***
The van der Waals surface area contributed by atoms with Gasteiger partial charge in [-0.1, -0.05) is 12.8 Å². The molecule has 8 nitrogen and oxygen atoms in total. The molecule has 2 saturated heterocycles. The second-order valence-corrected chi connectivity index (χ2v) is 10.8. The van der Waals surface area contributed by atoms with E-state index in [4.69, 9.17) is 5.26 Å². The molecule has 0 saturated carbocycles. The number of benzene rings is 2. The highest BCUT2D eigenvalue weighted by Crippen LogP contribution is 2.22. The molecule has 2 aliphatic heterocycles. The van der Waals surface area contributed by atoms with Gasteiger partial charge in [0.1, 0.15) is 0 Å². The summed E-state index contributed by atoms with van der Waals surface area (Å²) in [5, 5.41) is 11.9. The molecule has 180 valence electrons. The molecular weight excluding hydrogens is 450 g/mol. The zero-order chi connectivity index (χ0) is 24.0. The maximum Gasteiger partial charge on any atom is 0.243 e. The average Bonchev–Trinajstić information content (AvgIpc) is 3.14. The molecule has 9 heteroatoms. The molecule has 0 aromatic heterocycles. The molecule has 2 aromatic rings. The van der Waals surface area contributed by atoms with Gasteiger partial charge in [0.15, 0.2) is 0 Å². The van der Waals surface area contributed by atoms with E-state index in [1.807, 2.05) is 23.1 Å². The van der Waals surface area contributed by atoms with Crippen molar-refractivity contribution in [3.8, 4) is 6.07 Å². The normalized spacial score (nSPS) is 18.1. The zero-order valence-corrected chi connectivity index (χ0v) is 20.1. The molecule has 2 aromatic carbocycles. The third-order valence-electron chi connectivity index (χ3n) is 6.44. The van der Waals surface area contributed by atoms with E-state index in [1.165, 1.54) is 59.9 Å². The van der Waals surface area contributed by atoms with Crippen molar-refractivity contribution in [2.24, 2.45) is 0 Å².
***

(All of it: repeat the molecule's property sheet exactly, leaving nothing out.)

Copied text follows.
The van der Waals surface area contributed by atoms with Gasteiger partial charge in [-0.1, -0.05) is 12.8 Å². The molecule has 8 nitrogen and oxygen atoms in total. The molecule has 2 saturated heterocycles. The second-order valence-corrected chi connectivity index (χ2v) is 10.8. The van der Waals surface area contributed by atoms with E-state index in [4.69, 9.17) is 5.26 Å². The molecule has 0 saturated carbocycles. The number of benzene rings is 2. The highest BCUT2D eigenvalue weighted by Crippen LogP contribution is 2.22. The molecule has 2 aliphatic heterocycles. The van der Waals surface area contributed by atoms with Gasteiger partial charge in [0.1, 0.15) is 0 Å². The summed E-state index contributed by atoms with van der Waals surface area (Å²) in [5, 5.41) is 11.9. The molecule has 180 valence electrons. The molecular weight excluding hydrogens is 450 g/mol. The zero-order chi connectivity index (χ0) is 24.0. The maximum Gasteiger partial charge on any atom is 0.243 e. The average Bonchev–Trinajstić information content (AvgIpc) is 3.14. The molecule has 9 heteroatoms. The molecule has 0 aromatic heterocycles. The molecule has 2 aromatic rings. The van der Waals surface area contributed by atoms with Gasteiger partial charge in [0.15, 0.2) is 0 Å². The van der Waals surface area contributed by atoms with E-state index in [1.807, 2.05) is 23.1 Å². The van der Waals surface area contributed by atoms with Crippen molar-refractivity contribution in [3.8, 4) is 6.07 Å². The normalized spacial score (nSPS) is 18.1. The zero-order valence-corrected chi connectivity index (χ0v) is 20.1. The molecule has 2 aromatic carbocycles. The third-order valence-electron chi connectivity index (χ3n) is 6.44. The van der Waals surface area contributed by atoms with E-state index in [1.165, 1.54) is 59.9 Å². The van der Waals surface area contributed by atoms with Crippen molar-refractivity contribution in [2.24, 2.45) is 0 Å².